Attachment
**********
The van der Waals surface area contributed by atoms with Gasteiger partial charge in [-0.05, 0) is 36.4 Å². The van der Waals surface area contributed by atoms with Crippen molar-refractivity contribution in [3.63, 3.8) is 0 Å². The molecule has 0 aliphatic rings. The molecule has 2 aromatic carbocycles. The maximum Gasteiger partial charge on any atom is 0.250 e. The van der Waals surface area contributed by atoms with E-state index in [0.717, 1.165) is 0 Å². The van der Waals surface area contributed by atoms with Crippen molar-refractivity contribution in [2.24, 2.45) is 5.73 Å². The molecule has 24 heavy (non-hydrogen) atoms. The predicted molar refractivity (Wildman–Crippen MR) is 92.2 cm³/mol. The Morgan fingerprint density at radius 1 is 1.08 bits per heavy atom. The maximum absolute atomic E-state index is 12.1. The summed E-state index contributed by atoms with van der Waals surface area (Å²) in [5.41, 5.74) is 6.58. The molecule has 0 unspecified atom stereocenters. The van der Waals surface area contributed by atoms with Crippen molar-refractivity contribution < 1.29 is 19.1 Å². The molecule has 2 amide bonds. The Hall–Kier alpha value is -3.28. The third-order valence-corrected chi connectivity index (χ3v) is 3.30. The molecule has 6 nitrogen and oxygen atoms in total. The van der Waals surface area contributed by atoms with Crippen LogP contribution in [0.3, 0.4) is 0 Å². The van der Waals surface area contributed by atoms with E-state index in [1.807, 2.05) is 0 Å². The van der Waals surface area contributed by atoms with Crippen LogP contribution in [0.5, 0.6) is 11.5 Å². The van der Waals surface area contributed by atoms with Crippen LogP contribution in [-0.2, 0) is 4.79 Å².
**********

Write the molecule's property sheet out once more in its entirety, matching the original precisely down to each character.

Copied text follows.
The van der Waals surface area contributed by atoms with Gasteiger partial charge in [-0.05, 0) is 36.4 Å². The van der Waals surface area contributed by atoms with Crippen molar-refractivity contribution in [3.63, 3.8) is 0 Å². The molecule has 0 aliphatic rings. The molecule has 2 aromatic carbocycles. The maximum Gasteiger partial charge on any atom is 0.250 e. The van der Waals surface area contributed by atoms with E-state index in [0.717, 1.165) is 0 Å². The van der Waals surface area contributed by atoms with Crippen molar-refractivity contribution in [2.24, 2.45) is 5.73 Å². The molecule has 24 heavy (non-hydrogen) atoms. The predicted molar refractivity (Wildman–Crippen MR) is 92.2 cm³/mol. The Morgan fingerprint density at radius 1 is 1.08 bits per heavy atom. The maximum absolute atomic E-state index is 12.1. The summed E-state index contributed by atoms with van der Waals surface area (Å²) in [5.41, 5.74) is 6.58. The molecule has 0 unspecified atom stereocenters. The van der Waals surface area contributed by atoms with Crippen molar-refractivity contribution < 1.29 is 19.1 Å². The molecule has 2 amide bonds. The Hall–Kier alpha value is -3.28. The third-order valence-corrected chi connectivity index (χ3v) is 3.30. The molecule has 6 nitrogen and oxygen atoms in total. The van der Waals surface area contributed by atoms with Crippen LogP contribution in [0.3, 0.4) is 0 Å². The van der Waals surface area contributed by atoms with E-state index in [1.807, 2.05) is 0 Å². The van der Waals surface area contributed by atoms with Crippen LogP contribution in [0.5, 0.6) is 11.5 Å². The van der Waals surface area contributed by atoms with Crippen LogP contribution in [-0.2, 0) is 4.79 Å².